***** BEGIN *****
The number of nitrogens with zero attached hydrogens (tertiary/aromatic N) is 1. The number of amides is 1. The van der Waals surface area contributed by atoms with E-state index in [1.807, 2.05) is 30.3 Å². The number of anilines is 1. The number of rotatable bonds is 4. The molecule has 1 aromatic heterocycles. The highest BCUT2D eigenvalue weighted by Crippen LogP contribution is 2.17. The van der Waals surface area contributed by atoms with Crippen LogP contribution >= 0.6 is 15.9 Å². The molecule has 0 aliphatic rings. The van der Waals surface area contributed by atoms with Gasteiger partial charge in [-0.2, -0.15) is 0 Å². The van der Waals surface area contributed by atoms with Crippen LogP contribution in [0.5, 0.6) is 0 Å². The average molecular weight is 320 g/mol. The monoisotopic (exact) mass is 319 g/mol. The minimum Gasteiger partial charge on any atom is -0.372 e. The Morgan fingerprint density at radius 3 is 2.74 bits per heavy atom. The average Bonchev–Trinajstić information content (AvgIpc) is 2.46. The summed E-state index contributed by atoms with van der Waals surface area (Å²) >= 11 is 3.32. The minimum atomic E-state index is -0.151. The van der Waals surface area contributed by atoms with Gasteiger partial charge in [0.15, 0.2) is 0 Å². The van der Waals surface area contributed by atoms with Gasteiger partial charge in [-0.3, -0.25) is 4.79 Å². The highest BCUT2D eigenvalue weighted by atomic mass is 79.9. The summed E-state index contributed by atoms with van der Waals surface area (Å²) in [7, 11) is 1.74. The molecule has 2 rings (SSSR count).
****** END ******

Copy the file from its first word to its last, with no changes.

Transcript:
The number of nitrogens with zero attached hydrogens (tertiary/aromatic N) is 1. The number of amides is 1. The van der Waals surface area contributed by atoms with E-state index in [1.807, 2.05) is 30.3 Å². The number of anilines is 1. The number of rotatable bonds is 4. The molecule has 1 aromatic heterocycles. The highest BCUT2D eigenvalue weighted by Crippen LogP contribution is 2.17. The van der Waals surface area contributed by atoms with Crippen LogP contribution >= 0.6 is 15.9 Å². The molecule has 0 aliphatic rings. The van der Waals surface area contributed by atoms with Gasteiger partial charge in [-0.2, -0.15) is 0 Å². The van der Waals surface area contributed by atoms with Crippen LogP contribution in [0.5, 0.6) is 0 Å². The average molecular weight is 320 g/mol. The monoisotopic (exact) mass is 319 g/mol. The minimum Gasteiger partial charge on any atom is -0.372 e. The Morgan fingerprint density at radius 3 is 2.74 bits per heavy atom. The average Bonchev–Trinajstić information content (AvgIpc) is 2.46. The summed E-state index contributed by atoms with van der Waals surface area (Å²) >= 11 is 3.32. The minimum atomic E-state index is -0.151. The van der Waals surface area contributed by atoms with Gasteiger partial charge in [0.15, 0.2) is 0 Å². The van der Waals surface area contributed by atoms with Gasteiger partial charge in [-0.3, -0.25) is 4.79 Å². The highest BCUT2D eigenvalue weighted by atomic mass is 79.9. The summed E-state index contributed by atoms with van der Waals surface area (Å²) in [7, 11) is 1.74. The molecule has 2 rings (SSSR count).